China announces start of repair of coral reefs in Spratlys
MANILA, Philippines — China has announced its attempt to restore coral reefs damaged by the island-building for its three largest man-made outposts in the West Philippine Sea (South China Sea).
Ecological conservation and restoration facilities on Kagitingan (Fiery Cross), Zamora (Subi) and Panganiban (Mischief) Reefs in the Spratly archipelago went operational on Tuesday, China’s state-run newspaper Global Times reported.
“The goal of the facilities is to strengthen ecological protection in the South China Sea and to fulfill the responsibility of protecting and restoring the ecology of territorial space, according to the Ministry of Natural Resources,” the report said.
It said the restoration will be “mainly done by nature but artificially aided.”
An international tribunal ruled in 2016 that “China had caused severe harm to the coral reef environment,” in its large-scale reclamation and construction of artificial islands in the South China Sea.
The same court ruling invalidated China’s nine-dash line claims in the South China Sea, but the Asian superpower ignored the verdict and continued its island-building.
China claims mostly the entire South China Sea, but the Philippines, Vietnam, Malaysia, Brunei and Taiwan also have overlapping stakes in the strategic waterway.
Meanwhile Prof. Jay Batongbacal, director the University of the Philippines Institute for Maritime Affairs and Law of the Sea, expressed skepticism on China’s intentions and whether those three reefs would still be repaired.
“The reefs they mentioned, the three artificial islands, obviously these can no longer be restored because these are already buried in concrete,” he told INQUIRER.net on Thursday.
Surrounding areas of the man-made outposts, which were also affected by the island-building, might also struggle to be restored because there is “a lot of activity going on that will mitigate the ability of coral to recover.”
The maritime expert sees China’s announcement as not really meant for the rehabilitation of the reefs on those three artificial islands as they claim, but to assert administration and control of the rest of the South China Sea eventually.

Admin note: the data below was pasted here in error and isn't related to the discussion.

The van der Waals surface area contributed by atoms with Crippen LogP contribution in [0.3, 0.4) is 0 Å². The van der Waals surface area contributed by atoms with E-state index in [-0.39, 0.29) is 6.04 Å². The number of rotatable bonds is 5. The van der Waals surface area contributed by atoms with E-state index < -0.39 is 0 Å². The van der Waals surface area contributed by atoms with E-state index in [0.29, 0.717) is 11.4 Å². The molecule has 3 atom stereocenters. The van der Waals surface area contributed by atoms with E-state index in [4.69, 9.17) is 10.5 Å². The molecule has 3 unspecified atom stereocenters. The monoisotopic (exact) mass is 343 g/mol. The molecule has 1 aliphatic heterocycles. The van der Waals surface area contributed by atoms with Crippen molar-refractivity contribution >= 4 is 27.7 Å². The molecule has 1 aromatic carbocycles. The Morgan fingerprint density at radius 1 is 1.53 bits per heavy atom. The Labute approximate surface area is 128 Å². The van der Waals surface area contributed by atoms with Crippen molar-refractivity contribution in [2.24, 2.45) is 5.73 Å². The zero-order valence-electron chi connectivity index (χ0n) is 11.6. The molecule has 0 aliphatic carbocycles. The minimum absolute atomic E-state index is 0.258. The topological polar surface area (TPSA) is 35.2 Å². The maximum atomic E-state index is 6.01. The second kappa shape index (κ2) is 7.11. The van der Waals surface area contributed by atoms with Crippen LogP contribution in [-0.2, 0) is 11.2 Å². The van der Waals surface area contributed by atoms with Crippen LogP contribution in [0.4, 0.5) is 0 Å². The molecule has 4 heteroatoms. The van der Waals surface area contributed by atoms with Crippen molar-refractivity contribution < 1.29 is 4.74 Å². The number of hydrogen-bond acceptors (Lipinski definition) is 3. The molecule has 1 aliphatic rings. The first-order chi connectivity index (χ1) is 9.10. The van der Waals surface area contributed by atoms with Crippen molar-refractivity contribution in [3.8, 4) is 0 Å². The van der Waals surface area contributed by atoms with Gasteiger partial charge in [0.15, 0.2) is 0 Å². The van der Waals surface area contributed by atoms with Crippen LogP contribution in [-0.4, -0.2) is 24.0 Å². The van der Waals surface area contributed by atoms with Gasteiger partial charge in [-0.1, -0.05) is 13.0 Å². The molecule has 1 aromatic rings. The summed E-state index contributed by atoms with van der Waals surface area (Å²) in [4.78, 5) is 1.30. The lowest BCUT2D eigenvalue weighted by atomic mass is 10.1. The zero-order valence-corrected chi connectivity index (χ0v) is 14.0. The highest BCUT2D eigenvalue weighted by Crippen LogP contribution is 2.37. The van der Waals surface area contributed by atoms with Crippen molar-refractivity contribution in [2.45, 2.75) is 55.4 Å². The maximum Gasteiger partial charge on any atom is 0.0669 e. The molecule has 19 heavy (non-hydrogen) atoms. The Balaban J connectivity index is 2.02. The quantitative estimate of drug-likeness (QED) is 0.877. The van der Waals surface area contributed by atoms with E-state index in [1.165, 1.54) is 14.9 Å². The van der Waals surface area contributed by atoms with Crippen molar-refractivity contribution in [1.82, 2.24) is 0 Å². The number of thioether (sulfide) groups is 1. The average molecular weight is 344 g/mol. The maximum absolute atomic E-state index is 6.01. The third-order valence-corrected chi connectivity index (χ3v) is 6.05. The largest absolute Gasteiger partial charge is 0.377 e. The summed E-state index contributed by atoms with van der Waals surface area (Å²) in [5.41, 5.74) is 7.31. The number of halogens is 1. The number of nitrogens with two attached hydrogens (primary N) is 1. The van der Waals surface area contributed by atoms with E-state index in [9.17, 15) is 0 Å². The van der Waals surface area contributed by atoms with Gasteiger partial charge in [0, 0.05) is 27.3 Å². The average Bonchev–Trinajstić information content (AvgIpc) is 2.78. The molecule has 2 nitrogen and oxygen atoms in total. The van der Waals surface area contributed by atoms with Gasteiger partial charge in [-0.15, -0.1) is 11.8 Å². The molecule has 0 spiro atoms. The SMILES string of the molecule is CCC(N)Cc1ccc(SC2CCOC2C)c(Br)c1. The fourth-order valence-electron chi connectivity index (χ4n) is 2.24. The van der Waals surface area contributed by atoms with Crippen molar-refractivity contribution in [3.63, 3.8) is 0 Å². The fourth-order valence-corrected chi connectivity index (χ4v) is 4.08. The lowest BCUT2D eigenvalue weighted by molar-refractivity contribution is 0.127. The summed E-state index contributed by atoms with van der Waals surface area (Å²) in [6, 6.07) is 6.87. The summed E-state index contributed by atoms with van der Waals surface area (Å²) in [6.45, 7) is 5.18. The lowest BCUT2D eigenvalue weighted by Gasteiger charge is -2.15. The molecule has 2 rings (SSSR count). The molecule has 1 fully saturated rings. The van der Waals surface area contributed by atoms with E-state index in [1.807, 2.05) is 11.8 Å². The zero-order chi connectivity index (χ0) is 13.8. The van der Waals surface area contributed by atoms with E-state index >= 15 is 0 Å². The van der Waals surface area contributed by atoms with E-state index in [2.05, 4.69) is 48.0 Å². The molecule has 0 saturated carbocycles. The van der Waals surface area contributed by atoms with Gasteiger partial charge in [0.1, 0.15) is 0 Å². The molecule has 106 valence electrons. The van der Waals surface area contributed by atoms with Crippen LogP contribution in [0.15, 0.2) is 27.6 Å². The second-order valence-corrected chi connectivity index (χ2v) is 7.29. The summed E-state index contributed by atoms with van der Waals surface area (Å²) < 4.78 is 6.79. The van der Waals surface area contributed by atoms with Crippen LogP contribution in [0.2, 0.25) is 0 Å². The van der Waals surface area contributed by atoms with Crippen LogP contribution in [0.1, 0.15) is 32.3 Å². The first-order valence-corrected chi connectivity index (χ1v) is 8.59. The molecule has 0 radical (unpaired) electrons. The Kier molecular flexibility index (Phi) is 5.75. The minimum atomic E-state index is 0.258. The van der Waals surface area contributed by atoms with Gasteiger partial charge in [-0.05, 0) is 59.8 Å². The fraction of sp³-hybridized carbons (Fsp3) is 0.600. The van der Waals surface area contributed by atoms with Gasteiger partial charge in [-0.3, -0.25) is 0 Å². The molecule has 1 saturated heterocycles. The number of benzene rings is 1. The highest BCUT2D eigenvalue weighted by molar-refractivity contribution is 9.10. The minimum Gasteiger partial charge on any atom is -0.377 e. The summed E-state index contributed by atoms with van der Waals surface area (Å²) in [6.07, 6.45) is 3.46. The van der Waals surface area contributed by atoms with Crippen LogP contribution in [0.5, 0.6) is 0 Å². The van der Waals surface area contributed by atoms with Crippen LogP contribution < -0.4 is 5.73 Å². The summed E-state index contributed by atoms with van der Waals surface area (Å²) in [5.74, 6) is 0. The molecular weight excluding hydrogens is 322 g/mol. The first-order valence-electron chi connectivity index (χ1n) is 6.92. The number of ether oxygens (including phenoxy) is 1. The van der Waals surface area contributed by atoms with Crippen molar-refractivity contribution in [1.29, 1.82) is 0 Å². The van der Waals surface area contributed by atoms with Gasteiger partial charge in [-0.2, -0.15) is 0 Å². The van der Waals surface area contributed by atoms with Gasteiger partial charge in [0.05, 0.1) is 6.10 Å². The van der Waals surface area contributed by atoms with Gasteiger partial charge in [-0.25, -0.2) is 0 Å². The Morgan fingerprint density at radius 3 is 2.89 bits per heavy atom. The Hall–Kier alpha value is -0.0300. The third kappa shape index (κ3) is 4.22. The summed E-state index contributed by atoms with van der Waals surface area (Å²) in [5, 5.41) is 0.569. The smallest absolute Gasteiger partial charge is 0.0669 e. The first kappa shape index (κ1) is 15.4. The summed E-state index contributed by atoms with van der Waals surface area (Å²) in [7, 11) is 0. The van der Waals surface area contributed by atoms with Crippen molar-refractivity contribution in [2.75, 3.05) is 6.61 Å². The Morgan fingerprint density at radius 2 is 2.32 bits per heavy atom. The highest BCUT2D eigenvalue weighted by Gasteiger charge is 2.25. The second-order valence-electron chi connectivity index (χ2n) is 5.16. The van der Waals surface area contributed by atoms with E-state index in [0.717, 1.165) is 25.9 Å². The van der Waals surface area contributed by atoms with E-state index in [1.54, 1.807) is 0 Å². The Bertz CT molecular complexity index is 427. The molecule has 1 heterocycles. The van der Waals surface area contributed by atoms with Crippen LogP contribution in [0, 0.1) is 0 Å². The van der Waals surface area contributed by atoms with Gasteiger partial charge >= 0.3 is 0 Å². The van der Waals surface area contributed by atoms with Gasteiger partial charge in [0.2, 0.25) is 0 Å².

“They will be carrying out rehabilitation projects in other areas. It’s as if another way to assert administration and control of the areas of the West Philippine Sea using these kinds of civilian activities and not military means,” he said.
He said the initiative was an attempt on their part to “soften the image” of the islands which have military purposes.
“They are focusing in trying to highlight the civilian uses and so-called public goods that these islands can also have. They are trying to present it to make it more acceptable to the region but it should not be forgotten that it’s just another step in the process of slowly asserting control in the entire South China Sea,” he said.
China’s three largest fortified outposts in the Spratly Islands have runways, anti-ship and surface-to-air missiles and radar jamming equipment.
Data from Asia Maritime Transparency Initiative said that China has completed work spanning 68 acres or 273,000 square meters on the three biggest islands in the Spratly archipelago in 2017 alone.
Aside from the direct impact to the marine environment, China’s island-building spree also contributed to the decline of fish stocks in the South China Sea.
“The productivity of the fisheries in the South China Sea is directly connected with the productivity of their habitats…It appears that the damage to the reefs in the Spratly Islands contributed to the decline of the fisheries there,” Batongbacal said. /muf
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